Directed by Matt Reeves (Cloverfield, Let Me In), Dawn of the Planet of the Apes picks up the story 10 years after the events of the previous film with the vast majority of the earth's population having been wiped out; either by the ALZ-113 virus or the violence that broke out as panic set in. A group of survivors have etched out an existence amongst the remnants of what was once San Francisco, but fuel supplies have been exhausted and an alternate power source must be found. Meanwhile, in the forests north of the city, the burgeoning ape population is living peacefully under the rule of Caesar (Andy Serkis), a benevolent dictator of sorts. When a group of humans led by Malcolm (Australia's Jason Clarke) head into the forest in an effort to repair a dam that could potentially generate power for the city, conflict ensues. Despite the best efforts of Caesar and Malcolm to hash out a peaceful co-existence between the two groups, ignorance and distrust abounds and the tensions escalate. There are the requisite bad guys on each side – Gary Oldman's Dreyfus for the humans and the scarred Koba (Toby Kebbell) for the apes – whose actions ultimately result in war between the two groups.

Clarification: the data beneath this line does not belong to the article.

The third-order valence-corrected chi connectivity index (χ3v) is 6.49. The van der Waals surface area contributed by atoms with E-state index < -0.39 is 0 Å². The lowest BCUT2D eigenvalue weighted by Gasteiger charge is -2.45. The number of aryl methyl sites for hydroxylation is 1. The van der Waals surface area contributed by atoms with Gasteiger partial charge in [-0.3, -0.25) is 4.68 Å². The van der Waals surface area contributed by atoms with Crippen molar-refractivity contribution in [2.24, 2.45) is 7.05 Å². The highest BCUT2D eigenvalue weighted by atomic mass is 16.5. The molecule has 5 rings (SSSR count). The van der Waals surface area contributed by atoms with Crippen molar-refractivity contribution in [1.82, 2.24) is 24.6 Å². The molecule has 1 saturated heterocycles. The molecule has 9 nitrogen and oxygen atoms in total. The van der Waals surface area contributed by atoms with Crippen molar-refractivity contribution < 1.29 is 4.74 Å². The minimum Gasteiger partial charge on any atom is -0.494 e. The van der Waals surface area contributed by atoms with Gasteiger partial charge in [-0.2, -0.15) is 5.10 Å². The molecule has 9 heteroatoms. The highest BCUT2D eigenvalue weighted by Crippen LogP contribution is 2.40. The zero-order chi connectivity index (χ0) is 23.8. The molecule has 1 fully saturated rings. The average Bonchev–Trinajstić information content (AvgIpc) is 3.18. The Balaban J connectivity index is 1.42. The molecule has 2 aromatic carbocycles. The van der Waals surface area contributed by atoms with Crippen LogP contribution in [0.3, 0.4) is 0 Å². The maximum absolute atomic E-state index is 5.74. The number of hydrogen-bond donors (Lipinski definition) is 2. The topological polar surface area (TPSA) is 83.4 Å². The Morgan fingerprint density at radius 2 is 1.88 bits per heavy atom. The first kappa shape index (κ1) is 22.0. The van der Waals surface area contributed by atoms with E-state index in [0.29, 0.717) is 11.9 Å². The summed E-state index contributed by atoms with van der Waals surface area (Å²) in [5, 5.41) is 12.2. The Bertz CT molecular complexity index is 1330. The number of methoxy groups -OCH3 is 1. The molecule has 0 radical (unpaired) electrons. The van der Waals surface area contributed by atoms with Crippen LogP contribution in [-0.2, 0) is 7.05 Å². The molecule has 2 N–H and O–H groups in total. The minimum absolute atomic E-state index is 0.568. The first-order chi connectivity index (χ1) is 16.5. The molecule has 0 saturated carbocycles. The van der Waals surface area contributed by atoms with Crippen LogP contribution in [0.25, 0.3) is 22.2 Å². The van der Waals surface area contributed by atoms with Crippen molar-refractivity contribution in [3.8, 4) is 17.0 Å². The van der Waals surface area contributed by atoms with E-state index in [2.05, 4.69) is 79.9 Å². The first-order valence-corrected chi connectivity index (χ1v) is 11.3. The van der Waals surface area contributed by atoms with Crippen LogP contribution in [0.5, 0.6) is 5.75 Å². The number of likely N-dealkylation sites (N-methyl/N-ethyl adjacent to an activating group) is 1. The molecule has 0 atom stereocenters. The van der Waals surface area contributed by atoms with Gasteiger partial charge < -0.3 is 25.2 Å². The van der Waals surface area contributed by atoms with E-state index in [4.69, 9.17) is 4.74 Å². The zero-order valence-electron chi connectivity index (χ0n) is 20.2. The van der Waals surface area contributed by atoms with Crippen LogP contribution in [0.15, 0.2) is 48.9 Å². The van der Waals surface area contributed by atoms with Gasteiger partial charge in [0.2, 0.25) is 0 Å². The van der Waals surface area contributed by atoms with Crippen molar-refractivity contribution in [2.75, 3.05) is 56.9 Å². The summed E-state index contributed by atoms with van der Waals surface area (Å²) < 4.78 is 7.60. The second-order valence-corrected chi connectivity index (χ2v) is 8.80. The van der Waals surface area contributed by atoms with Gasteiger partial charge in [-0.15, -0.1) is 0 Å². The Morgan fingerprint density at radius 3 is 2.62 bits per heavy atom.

The attitudes and actions of key characters are a reflection of what has been happening around the world for as long as we can remember. Koba's experiences in captivity have left him with a bitter hatred of all humans, an attitude that reflects ways in which certain groups today (such as the Islamic community) are marginalised because of the actions of a few. Dreyfus, on the other hand is of the arrogant belief that they are "just apes" and thereby don't pose a serious threat. Again, how many times in history have we seen such situations where one group has such an overwhelming sense of superiority over another that they feel utterly justified in their desire to use force in an effort to secure what they want. Of course Caesar and Malcolm, who have developed a mutual respect and know that such conflict is completely unnecessary, are caught in the middle as war breaks out. The parallels to conflicts such as those in the Middle East are obvious and it is this distinct lack of subtlety that prevents the film from soaring as an engaging narrative. Reeves was obviously conscious of the need to appease an action-obsessed audience desperate for a fix of mayhem and chaos and such a focus prevents the film from offering any genuine insight into what is an utterly intriguing premise.